It’s hard to argue that any team in the AL — yes, even the Angels — has a better chance of getting there.
By Jon Paul MorosiFoxSports
This week, the American League became more competitive by the day. The Royals traded for James Shields. The Angels landed Josh Hamilton.
Friday, the defending champions answered: Anibal Sanchez agreed to a five-year, $80 million contract to remain in Detroit, a major league source confirmed to FOXSports.com. The team announced the deal Monday.
One signing didn’t turn the Tigers into prohibitive favorites to return to the World Series. But it’s hard to argue that any team in the AL — yes, even the Angels — has a better chance of getting there.
Some are wondering if the Angels’ 1-3-4 combination — Mike Trout, Hamilton and Albert Pujols, in some order — is the best ever. But the Tigers can’t be too far behind with Austin Jackson, reigning MVP Miguel Cabrera and Prince Fielder. (The Angels’ new trio held a narrow lead over the Tigers’ group in WAR this year, 18.3-17.5, according to FanGraphs.com.)
Detroit’s lineup should be much improved top-to-bottom, with the addition of former Angel Torii Hunter (whose .817 OPS will be missed by his former team) and Victor Martinez, expected to return after missing all of the 2012 season with a knee injury.
But the Sanchez signing was essential to preserve the Tigers’ clearest advantage over their divisional foes — and potential October opponents. Detroit’s postseason rotation — Justin Verlander, Doug Fister, Sanchez and Max Scherzer — posted a 5-1 record and 1.02 ERA against Oakland and New York in the AL playoffs. And now no member of that group will be eligible for free agency until Verlander and Scherzer after the 2014 season.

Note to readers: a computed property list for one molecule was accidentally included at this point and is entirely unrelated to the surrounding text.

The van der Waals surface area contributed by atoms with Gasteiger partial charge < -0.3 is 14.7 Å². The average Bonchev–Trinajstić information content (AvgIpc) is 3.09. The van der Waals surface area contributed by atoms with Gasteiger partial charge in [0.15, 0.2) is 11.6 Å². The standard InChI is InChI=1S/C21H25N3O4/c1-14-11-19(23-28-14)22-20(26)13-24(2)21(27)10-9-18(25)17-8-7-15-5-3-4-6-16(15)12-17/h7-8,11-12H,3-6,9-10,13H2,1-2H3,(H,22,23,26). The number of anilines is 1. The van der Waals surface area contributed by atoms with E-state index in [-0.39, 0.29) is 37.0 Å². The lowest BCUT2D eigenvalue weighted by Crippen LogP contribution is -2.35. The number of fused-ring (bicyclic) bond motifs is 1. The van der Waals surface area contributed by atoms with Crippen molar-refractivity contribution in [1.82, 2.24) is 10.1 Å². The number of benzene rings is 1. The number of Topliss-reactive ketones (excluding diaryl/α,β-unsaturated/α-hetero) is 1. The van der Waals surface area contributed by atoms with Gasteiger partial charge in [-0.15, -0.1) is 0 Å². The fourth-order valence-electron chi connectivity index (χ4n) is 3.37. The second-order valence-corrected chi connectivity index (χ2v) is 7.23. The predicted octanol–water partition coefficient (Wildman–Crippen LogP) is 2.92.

The Tigers also have two solid options for the No. 5 spot, right-hander Rick Porcello (who is about to turn 24 and still has upside) and left-hander Drew Smyly (who impressed as a rookie this year, going 4-3 with a 3.99 ERA in 99-1/3 innings). Porcello could be traded for a closer, but the better course would be to upgrade the Tigers’ defense at shortstop so his sinker-reliant repertoire generates more ground-ball outs.
Detroit finished with the second-lowest rotation ERA in the American League this year, 3.76. Only the Rays were better, and they just traded Shields. It’s not a stretch at all to say the Tigers, as constituted, have the league’s top rotation — certainly better than the Angels, who have replaced Dan Haren and Ervin Santana with Tommy Hanson and Joe Blanton.
What was said before the 2012 season began remains true now: The Tigers have the clearest route to the postseason of any team in baseball. Their talent and payroll advantage are two reasons. Their division — the top-heavy American League Central — is another.
The Royals are better, yes, but their rotation (Shields, Jeremy Guthrie, Santana, Wade Davis and Luke Hochevar or Bruce Chen) isn’t better than Detroit’s. The White Sox have had a quiet winter and are banking on Jake Peavy and Chris Sale having two excellent seasons in a row. Neither the Twins nor the Indians are ready to challenge the Tigers yet.
The Sanchez signing was the latest demonstration of Mike Ilitch’s legendary largesse, as the 83-year-old’s desire to win a World Series burns brighter than ever. As long as Ilitch owns the team, the Tigers will make moves like this — signing Martinez, Fielder and Sanchez to massive contracts in successive winters.
The Tigers’ next huge investment will need to come from within, as Verlander is staring at the possibility of becoming baseball’s first $200 million pitcher. It’s hard to imagine that the Tigers will be able to retain both Verlander and Scherzer (a Scott Boras client) when they hit free agency two winters from now. Eventually, they will need to make a very difficult, very expensive decision. But the calculation will become a lot easier if they win a World Series ring in one of the next two years. After keeping Sanchez, that possibility is very much alive.